Purpose: Discuss what it takes for a software author to create a Tcl extension that can be used by others.
[Too bad wiki doesn't really support an outline mode of text input...]
- See the Tcl Core Team team's example extension ftp://www.tcl.tk/pub/tcl/examples/tea/
- Read the TEA Tcl Extension Architecture document [1 ]
- Users of MacOS, Windows, and probably other non-Unix platforms have serious problems with TEA, due to its heavy reliance on Unix like utilities. To date, no alternative has been implemented that provides ease of use, reusability, cross platform support, etc. Lots of bugs and problems have been reported - no solutions have arisen. Note that some extensions [someone fill in examples here please] have been written which use TEA to build on Windows and Unix; I don't know whether any also build on some kind of pseudo-unix MacOS package or not.
- Determine whether the extension can and will be cross platform
- Is this relevant to your extension?
- Are you interested in supporting cross platform?
- What needs to be done?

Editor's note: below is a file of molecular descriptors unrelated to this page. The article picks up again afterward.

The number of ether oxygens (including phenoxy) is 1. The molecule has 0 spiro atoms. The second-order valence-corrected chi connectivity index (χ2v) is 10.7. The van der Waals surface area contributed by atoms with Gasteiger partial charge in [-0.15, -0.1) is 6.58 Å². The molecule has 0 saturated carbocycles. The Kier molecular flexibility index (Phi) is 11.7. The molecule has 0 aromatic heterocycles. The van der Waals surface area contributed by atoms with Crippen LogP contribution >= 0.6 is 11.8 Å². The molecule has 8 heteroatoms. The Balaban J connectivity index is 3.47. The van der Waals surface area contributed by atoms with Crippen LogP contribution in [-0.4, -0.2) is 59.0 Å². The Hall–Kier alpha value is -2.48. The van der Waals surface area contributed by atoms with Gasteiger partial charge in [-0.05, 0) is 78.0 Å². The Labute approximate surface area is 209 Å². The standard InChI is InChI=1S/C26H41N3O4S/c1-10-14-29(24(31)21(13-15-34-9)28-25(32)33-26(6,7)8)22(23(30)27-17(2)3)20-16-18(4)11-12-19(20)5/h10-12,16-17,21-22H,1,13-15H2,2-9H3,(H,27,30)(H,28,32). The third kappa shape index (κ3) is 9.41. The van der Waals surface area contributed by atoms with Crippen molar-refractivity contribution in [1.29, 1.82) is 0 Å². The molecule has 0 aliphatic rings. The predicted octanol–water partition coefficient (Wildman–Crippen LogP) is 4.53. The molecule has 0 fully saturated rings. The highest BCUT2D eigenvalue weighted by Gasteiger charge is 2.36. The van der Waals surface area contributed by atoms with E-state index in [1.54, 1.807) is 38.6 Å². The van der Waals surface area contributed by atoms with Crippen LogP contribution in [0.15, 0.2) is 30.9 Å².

- Decide whether you want a script library extension versus compiled (or mixed) library extension.
- If script only, what are the core issues to consider?
- Portable code - see the Tcl Developer's Xchange [2 ] style guide
- What installation aids do you provide? Options include:
- Nothing - let the user figure it out
- Text describing what to do
- Tcl script to assist in configuration / installation
- configure / makefile to assist in configuration
- What documentation do you supply? Options include:
- None - let the users read the source *
- Plain text - everyone has an editor these days
- HTML - everyone has a browser these days
- *roff man pages - it's what everyone considers
- XML - it's the coming thing
- Other formats (TeX, texinfo, PostScript, PDF, WinHelp, etc.)
- What format is used for MacOS?
- What additional issues can be considered?
- If compiled language only, what are the core issues to consider?
- Which compiler?
- ANSI C only?
- Portable C?
- ANSI C++ ?
- Portable C++ ?
- Other (FORTRAN, Ada, ...)?
- Be certain to use Tcl functions when available, to gain as much cross platform help as possible
- Be certain to use Tcl's compat library when your platform(s) functions are broken
- Provide your own compat library functions when you need to replace the functions on a particular plaforms
- Propose new Tcl cross platform library functions when you need something that isn't already in Tcl. See TIP for this process.
- Tools for writing extensions: SWIG, mktclapp [3 ], critcl
- the so-called RTFS system
LV: What is RTFS?
MS: RTF source, I guess.
LV: Appears to be some sort of DOS compatibility file system. - RS: no, it's the ultimate documentation system - "read the f* source"...
LV See also Solutions for Extension Building, "Hello World as a C extension", ...
Building Tcl DLL's for Windows